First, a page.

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Blog Oficial de Turismo de Gran Canaria

Acusa, Artenara

The taste of Gran Canaria is within your grasp

Purchasing zero km products buys into a way of life, conserving the landscape, health and sustainability.

Roots of the future are sometimes buried in the past. This is common knowledge among those who rise each morning in the midlands and summits of Gran Canaria to till its crop lands. Also, those who take care of livestock so that their milk and cheese taste unmistakably local, capturing the flavour of the landscape all around us.

La Fortaleza, Santa Lucía

Gran Canaria, the silence of the Gran Canaria mother stone

The rock listened to a murmur of people. Their faces gave away a blur of hopes, fears, courage and uncertainty. It welcomed people into its rocky arms and protected them as best it could, for millennia, like a mother would. This was how the ancient population of Gran Canaria found shelter in amazing spots such as La Fortaleza and managed to develop a unique culture in the middle of the Atlantic Ocean.

Gloria Palace San Agustín Thalasso Cetre - Pool In Shape

The Sea Palace in Gran Canaria

The thalassotherapy centre at the Gloria Palace San Agustín Thalasso & Hotel is the largest and one of the most cutting-edge in Europe. This pioneering facility in the Canary Islands is reopening after a full refurbishment.

A trail of dreamy white foam rolls inland along the coast. This marks the Atlantic Ocean’s salty footprint as it returns to its secret sanctuary in the south of Gran Canaria. This marine spirit is captured on the mural welcoming you to the Gloria Palace San Agustín Thalasso & Hotel thalassotherapy centre. Its painter, Félix Juan Bordes, called his work ‘Second Encounter on the Shores of Saint Brendan’s Island’, evoking the mythical, phantom island from Canary legends.

Maspalomas Lighthouse

The Maspalomas Lighthouse Tourist Office shines a light for travellers

The Tourist Information Office, recently opened in the Maspalomas Lighthouse, uses this emblematic spot to provide all the information you need to enjoy Gran Canaria to the full.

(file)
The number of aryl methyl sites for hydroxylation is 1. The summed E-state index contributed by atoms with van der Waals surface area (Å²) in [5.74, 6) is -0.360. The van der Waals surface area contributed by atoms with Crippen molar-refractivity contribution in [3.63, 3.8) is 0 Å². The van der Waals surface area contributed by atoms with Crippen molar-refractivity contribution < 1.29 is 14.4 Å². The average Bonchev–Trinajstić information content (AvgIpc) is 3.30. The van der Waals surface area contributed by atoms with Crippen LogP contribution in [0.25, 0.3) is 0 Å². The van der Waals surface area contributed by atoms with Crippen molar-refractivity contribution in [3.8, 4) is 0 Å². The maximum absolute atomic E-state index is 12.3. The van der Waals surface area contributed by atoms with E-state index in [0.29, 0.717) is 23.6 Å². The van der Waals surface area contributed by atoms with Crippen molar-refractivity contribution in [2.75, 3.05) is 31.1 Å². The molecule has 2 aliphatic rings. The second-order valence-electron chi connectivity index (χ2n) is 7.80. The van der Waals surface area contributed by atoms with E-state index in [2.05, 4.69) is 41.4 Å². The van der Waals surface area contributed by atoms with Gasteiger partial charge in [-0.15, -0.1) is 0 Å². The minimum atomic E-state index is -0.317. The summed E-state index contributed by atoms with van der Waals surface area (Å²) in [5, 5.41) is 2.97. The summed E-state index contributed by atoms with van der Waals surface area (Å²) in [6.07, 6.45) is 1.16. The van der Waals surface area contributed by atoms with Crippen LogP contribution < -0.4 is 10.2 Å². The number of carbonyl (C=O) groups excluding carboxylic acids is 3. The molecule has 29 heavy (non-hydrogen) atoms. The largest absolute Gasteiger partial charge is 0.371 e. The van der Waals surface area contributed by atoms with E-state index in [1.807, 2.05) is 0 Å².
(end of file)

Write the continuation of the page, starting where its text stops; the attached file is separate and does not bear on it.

The Maspalomas Lighthouse has been lighting the way for travellers since 1890. The recent opening of the Tourist Information Office in this emblematic tower, declared a Site of Cultural Interest, only goes to emphasise that it is a reference point for making enquiries or getting to know the south of Gran Canaria and the Island as a whole.

La Cícer, Las Canteras, Las Palmas de Gran Canaria

Walking on the sky in Las Canteras

There is a place where you can walk on the earth, sky and sea all at the same time. This happens in Las Canteras, particularly at its wildest end, La Cicer, which owes its name to a former electrical power station. Nowadays, the energy is generated purely by the people who come to this spot where the waves round off their trip to Gran Canaria and become a vast mirror.

Canary island sage on the summit of Gran Canaria

Gran Canaria is dressed in purple

The Canary Island sage flowers carpet broad swathes of the summit such as Montañón Negro and other areas of the island.

Chameleon-like Gran Canaria is constantly changing colour. Canary Island sage flowers dress ravines and hillsides in a glorious purple. This stunning, long robe begins 1,800 metres above sea level and trails practically down to the coast. Its bright colour stands out against the black background of the volcanic ash on the foothills of Montañón Negro, one of the most recent volcanoes on the island.

Maspalomas Lighthouse

The Ethnographic Centre at Maspalomas Lighthouse, how an island is made

The exhibition rooms propose a route around Gran Canaria’s traditional crafts featuring more than a thousand objects and reflecting the island’s social transformations.

Before light, there was stone. Oxen and camels were used to bring basalt blocks down to the coast from the Fataga ravine so that master craftsmen could turn them into the building blocks for the Maspalomas Lighthouse, demonstrating the type of technical perfection that still astounds us today. Their hands crafted the idea captured on paper by the engineer Juan de León y Castillo. On 1st February 1890, the lighthouse projected its first beam that would have been impossible without the knowledge and hard graft of workmen who knew how to transform those million-year-old rocks into pure progress.

Tilos de Moya

A fairytale day out for all the family in Gran Canaria’s magical woods: Los Tilos de Moya

This accessible two-kilometre circular route round Los Tilos is the perfect excursion to enjoy this mysterious, leafy laurel forest, which has survived from the Tertiary Period.

You and your family can live out this fairytale in Gran Canaria. This story begins in the sky and draws to a close under the trees, where life has found a place for itself, anchored in time, making this a bastion of the island’s laurel forest. This type of forest existed long before any human beings trod the Earth, and it has found refuge in the Natural Reserve of Los Tilos de Moya.

Guguy beach

Biosphere Reserve, all the faces of Gran Canaria

The magic of the Gran Canaria Biosphere Reserve is swaddled in a murmur of nature and human heartbeats. On the one hand, the space shows the thousand faces of the Island’s landscape. The other faces of the land are far from metaphoric. They belong to the men and women who have proven their close links to the environment through traces of rural uses, such as the case of lime ovens, tar or fish ovens, charcoal bunkers and windmills. Life literally relied on nature, as shown in the use of pine needles to fill mattresses and plump up the place where livestock slumbered.